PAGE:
ATLANTA--Scientists have used a supercomputer to look at page one in the photo album of stars in the universe, and this is what they see: brilliant giants up to 100 times bigger than our sun. These stars began lighting up the cosmos about 50 million years after the big bang, according to research presented here this week at a meeting of the American Physical Society.
Astronomers have long wondered what the first objects in the universe looked like. Theories predict that after the big bang, gravity slowly pulled parts of the expanding gas into clumps, but the agreement ends there. Some models show the clumps coalescing into Jupiter-sized bodies or small dim stars. Others predict titanic stars or even black holes. Computer simulations--often used to model clusters of galaxies later in cosmic history--were little help, because they lacked the 3D resolution needed to track the collapse of myriad parcels of gas into small primordial clouds.
Now, a team led by cosmologist Michael Norman of the National Center for Supercomputing Applications in Urbana-Champaign, Illinois, has broken that barrier. The team used "adaptive mesh refinement," in which the program zooms in on developing clumps of gas and increases the resolution only in those areas. In this way, the researchers can follow the growth of a nebulous blob until it forms a tight knot ready to spawn a star. The simulation indicated that most such knots were a few hundred times more massive than our sun. Some fraction of that mass would collapse into stars, Norman says.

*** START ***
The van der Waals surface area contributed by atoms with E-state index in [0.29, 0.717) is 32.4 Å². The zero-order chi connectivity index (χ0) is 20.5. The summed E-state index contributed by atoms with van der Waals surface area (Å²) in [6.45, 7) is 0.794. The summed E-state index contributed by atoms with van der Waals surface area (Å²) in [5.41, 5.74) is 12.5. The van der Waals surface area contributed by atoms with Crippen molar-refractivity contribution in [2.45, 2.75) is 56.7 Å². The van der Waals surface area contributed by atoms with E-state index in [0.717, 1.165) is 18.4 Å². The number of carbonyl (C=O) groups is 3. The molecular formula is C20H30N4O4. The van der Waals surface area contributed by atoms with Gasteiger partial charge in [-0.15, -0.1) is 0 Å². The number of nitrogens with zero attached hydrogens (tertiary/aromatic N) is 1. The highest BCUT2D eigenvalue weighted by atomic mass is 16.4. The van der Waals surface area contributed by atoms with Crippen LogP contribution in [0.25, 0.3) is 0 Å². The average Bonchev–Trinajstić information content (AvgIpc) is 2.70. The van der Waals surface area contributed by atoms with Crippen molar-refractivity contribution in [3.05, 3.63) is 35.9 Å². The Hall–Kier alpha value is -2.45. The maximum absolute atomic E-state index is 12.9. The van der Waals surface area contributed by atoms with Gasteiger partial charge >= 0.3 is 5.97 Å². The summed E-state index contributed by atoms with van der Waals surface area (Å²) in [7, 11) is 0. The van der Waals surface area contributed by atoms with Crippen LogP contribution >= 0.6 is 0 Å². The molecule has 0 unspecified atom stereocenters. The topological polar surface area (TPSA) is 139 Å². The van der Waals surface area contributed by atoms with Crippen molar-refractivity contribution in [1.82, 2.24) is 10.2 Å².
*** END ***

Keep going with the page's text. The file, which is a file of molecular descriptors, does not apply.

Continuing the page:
As a result, most of the stars were giants that lived fast and died young, consuming their nuclear fuel within a few million years. Then, they blew up and began seeding the cosmos with the heavy elements forged in their cores, such as carbon, oxygen, and iron. However, turbulence might have split some gas into small stars--perhaps even some tiny enough to survive to this day, Norman says. "That's a possibility, but we have every indication that most of the initial stars were massive," he notes.
"This is the best work that has been done on seeing the conditions that led to the formation of the first stars," says astrophysicist Jeremiah Ostriker of Princeton University in New Jersey. "The higher resolution allows them to follow the process in far greater detail, essentially to the stellar scale."